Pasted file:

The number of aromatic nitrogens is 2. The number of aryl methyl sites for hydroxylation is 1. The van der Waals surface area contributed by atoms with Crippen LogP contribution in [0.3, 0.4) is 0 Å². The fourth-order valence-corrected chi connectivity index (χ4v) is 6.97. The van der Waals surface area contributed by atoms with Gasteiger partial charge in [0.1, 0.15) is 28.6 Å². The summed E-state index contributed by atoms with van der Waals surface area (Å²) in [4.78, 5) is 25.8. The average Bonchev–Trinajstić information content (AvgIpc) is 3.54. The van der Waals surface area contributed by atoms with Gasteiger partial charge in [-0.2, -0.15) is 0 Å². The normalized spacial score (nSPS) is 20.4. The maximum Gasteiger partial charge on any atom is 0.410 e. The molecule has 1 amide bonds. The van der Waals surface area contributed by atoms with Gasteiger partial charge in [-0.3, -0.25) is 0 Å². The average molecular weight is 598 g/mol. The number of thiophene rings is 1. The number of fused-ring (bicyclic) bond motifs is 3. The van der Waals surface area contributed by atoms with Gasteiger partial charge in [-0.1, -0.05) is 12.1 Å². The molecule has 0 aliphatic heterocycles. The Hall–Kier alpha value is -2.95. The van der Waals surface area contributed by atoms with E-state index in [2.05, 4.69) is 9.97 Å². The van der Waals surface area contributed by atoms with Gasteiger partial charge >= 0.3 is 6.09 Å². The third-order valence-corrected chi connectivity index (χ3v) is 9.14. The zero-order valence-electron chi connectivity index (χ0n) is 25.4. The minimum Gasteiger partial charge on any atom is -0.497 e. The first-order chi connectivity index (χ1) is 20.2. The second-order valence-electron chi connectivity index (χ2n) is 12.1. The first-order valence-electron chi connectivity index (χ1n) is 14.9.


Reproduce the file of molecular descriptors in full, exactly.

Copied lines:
The number of aromatic nitrogens is 2. The number of aryl methyl sites for hydroxylation is 1. The van der Waals surface area contributed by atoms with Crippen LogP contribution in [0.3, 0.4) is 0 Å². The fourth-order valence-corrected chi connectivity index (χ4v) is 6.97. The van der Waals surface area contributed by atoms with Gasteiger partial charge in [0.1, 0.15) is 28.6 Å². The summed E-state index contributed by atoms with van der Waals surface area (Å²) in [4.78, 5) is 25.8. The average Bonchev–Trinajstić information content (AvgIpc) is 3.54. The van der Waals surface area contributed by atoms with Gasteiger partial charge in [-0.2, -0.15) is 0 Å². The normalized spacial score (nSPS) is 20.4. The maximum Gasteiger partial charge on any atom is 0.410 e. The molecule has 1 amide bonds. The van der Waals surface area contributed by atoms with Gasteiger partial charge in [-0.3, -0.25) is 0 Å². The average molecular weight is 598 g/mol. The number of thiophene rings is 1. The number of fused-ring (bicyclic) bond motifs is 3. The van der Waals surface area contributed by atoms with Gasteiger partial charge in [-0.1, -0.05) is 12.1 Å². The molecule has 0 aliphatic heterocycles. The Hall–Kier alpha value is -2.95. The van der Waals surface area contributed by atoms with E-state index in [2.05, 4.69) is 9.97 Å². The van der Waals surface area contributed by atoms with Gasteiger partial charge >= 0.3 is 6.09 Å². The third-order valence-corrected chi connectivity index (χ3v) is 9.14. The zero-order valence-electron chi connectivity index (χ0n) is 25.4. The minimum Gasteiger partial charge on any atom is -0.497 e. The first-order chi connectivity index (χ1) is 20.2. The second-order valence-electron chi connectivity index (χ2n) is 12.1. The first-order valence-electron chi connectivity index (χ1n) is 14.9.